Breeze Sunday Brunch – Culture and Food by Bike
After enjoying my first Sky Ride Local so much a couple of weekends back, I signed up for one of the women only Breeze rides. Breeze, which is also part of British Cycling, is all about encouraging women to take to their bikes and enjoy social cycling. I thought it would be an excellent way to begin September.
I chose the Breeze Sunday Brunch ride that started in the centre of Lincoln at 9am last Sunday morning. The route went past my house but I decided to go and start at the beginning rather than meeting the ride a few miles in; there was a chill in the air but I knew I would warm up en route so I donned my shorts and tee and headed into town. I’d been warned that our route would take up Waddington hill, which I’ve attempted a couple of times and failed to master, so I wanted to make sure I was warmed up and ready for it.
We met Lou, our Breeze champion and ride leader (follow her on twitter @Breeze_Lou), outside the Angel Coffee House in Lincoln (where you can see a couple of my photographs on display until the end of the month!) and she briefed us before we headed out of town back towards my house. There were seven of us on the ride – Melanie (also a Breeze Champion), Wendy, Lou, Aggie, Judith, Martina and myself – all different, riding different kinds of bikes and wearing different kinds of gear. It turned out it was the first long Breeze ride Lou had organised for the Lincoln area; she had an obvious passion for cycling and was a very chatty and friendly ride leader.
Waddington hill is just over a mile of gradually increasing gradient; not exactly the hardest hill in the world but a challenge for me and my fellow Breeze Sunday Brunchers. For the record, I conquered it! I may well have needed the easiest gear on my bike but hey. I did it and was rather chuffed with myself! Once at the top we headed out into the countryside on the old Roman Ermine Road, a dead straight and unmade road that took us along fields, passed farms and even alongside an archaeological dig. I was very pleased for my front suspension as the road was uneven (a mix of tarmac, rubble, grass and gravel), but loved every second riding along there; just the sort of riding I want to be doing on my mountain bike – I shall be heading out along that way again sometime.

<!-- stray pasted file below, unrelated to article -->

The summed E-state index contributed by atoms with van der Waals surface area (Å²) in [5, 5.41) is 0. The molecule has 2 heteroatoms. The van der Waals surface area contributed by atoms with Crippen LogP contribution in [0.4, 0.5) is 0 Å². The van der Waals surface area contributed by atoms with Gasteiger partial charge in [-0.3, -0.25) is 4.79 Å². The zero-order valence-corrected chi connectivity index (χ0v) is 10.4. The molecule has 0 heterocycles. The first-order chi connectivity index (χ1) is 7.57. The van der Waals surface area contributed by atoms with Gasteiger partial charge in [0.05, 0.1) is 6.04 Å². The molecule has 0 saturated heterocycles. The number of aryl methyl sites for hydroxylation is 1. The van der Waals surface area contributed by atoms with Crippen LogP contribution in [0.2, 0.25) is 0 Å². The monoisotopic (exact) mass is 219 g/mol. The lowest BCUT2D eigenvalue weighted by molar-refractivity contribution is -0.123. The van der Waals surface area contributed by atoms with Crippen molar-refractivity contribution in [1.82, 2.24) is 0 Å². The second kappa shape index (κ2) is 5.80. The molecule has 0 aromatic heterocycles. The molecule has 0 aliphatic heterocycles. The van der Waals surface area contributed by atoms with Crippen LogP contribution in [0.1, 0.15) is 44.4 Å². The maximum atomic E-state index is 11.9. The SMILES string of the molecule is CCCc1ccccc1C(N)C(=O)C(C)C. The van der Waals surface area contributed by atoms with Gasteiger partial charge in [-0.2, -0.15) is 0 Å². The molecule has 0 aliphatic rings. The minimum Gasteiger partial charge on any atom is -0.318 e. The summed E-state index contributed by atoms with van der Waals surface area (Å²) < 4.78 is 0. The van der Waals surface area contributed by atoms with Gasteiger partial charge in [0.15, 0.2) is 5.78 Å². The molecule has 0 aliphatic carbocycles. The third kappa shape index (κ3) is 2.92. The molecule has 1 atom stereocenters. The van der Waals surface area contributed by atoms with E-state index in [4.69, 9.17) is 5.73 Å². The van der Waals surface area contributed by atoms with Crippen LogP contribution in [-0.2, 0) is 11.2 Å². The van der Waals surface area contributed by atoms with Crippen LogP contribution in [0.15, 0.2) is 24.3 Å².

Temple Bruer, which was our first main stop along the ride, was once one of the wealthiest Templar preceptories in England. The 12th century tower is one of a pair of towers that was once attached to the chancel of the circular-naved Templar church. It is one of the few Knights Templar sites still to have standing remains and its importance is recognised by the fact that it is a Scheduled monument and a Grade I listed building. And the door was open! So naturally we all went in and had a wander around – Lou had her camera and caught this shot of us all inside.
After spending some time there we headed back towards Navenby – not using the unmade road this time. It turned out we’d been very sheltered from the wind as the headwind was rather strong – in fact I am certain I was going backwards at some points! It was still very pretty though; I love Lincolnshire.
In Navenby we stopped at Macy’s Brasserie for brunch – a new-to-me cafe that I am so pleased we went to as my scambled egg on toast was totally scrummy and definitely needed (my Runkeeper app said 24 miles from home by this point). I enjoyed the social side of sitting down and eating together; these organised cycle rides are as much about meeting new people as the cycle route. If you’re in the area Macy’s is very well worth a visit – a lovely setting with lovely food and lovely staff.
Then it was time to head back home. We whizzed down the hill in Navenby and headed back towards Lincoln. Again we discovered the wind was incredibly strong and it was very hard going in places to keep moving. But hey – it burnt many calories and we had the Cathedral in our sights from five miles out which certainly motivated me! I made the decision to not go back into town (I’d already done that part of the route) and so peeled off from the group as it went past the end of my road. Thanks Lou and the rest of you for a lovely Sunday morning ride taking me 32 miles, teaching me something about Lincolnshire history and introducing me to a lovely Brasserie – I’ll be joining you again soon.
For more information about Breeze rides in the Lincoln area have a look at Go Sky Ride Lincoln or follow @BreezeLou or @BreezeRidesLinc on twitter. Unlike Sky Rides, Breeze rides are lead by volunteers (who are still trained British Cycling leaders) and so don’t need the same kind of funding which means organised social rides will continue through Autumn and into winter. If you have a route in mind speak to Lou!
Oh, and if anyone can tell me what the significance of this metal chair that was bolted to the floor inside Temple Bruer is, I’d love to hear from you!
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